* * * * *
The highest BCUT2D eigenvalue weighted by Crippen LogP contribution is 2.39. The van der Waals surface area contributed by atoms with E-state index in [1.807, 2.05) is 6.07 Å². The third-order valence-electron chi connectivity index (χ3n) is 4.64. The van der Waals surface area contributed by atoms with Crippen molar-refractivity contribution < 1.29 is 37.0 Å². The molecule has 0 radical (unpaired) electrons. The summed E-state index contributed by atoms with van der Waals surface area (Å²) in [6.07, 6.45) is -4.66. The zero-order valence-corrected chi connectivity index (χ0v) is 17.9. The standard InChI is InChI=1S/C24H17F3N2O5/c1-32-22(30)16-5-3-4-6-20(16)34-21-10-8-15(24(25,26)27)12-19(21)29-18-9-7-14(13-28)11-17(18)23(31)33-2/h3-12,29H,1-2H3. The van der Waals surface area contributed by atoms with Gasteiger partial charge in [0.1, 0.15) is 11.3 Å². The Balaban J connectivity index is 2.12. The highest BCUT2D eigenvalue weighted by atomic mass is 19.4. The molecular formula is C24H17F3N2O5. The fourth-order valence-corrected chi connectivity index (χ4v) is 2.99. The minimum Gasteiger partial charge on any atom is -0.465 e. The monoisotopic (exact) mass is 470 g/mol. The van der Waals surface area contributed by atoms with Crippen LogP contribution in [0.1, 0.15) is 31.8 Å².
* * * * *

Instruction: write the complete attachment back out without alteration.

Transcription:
The highest BCUT2D eigenvalue weighted by Crippen LogP contribution is 2.39. The van der Waals surface area contributed by atoms with E-state index in [1.807, 2.05) is 6.07 Å². The third-order valence-electron chi connectivity index (χ3n) is 4.64. The van der Waals surface area contributed by atoms with Crippen molar-refractivity contribution < 1.29 is 37.0 Å². The molecule has 0 radical (unpaired) electrons. The summed E-state index contributed by atoms with van der Waals surface area (Å²) in [6.07, 6.45) is -4.66. The zero-order valence-corrected chi connectivity index (χ0v) is 17.9. The standard InChI is InChI=1S/C24H17F3N2O5/c1-32-22(30)16-5-3-4-6-20(16)34-21-10-8-15(24(25,26)27)12-19(21)29-18-9-7-14(13-28)11-17(18)23(31)33-2/h3-12,29H,1-2H3. The van der Waals surface area contributed by atoms with Gasteiger partial charge in [0.1, 0.15) is 11.3 Å². The Balaban J connectivity index is 2.12. The highest BCUT2D eigenvalue weighted by atomic mass is 19.4. The molecular formula is C24H17F3N2O5. The fourth-order valence-corrected chi connectivity index (χ4v) is 2.99. The minimum Gasteiger partial charge on any atom is -0.465 e. The monoisotopic (exact) mass is 470 g/mol. The van der Waals surface area contributed by atoms with Crippen LogP contribution in [0.1, 0.15) is 31.8 Å².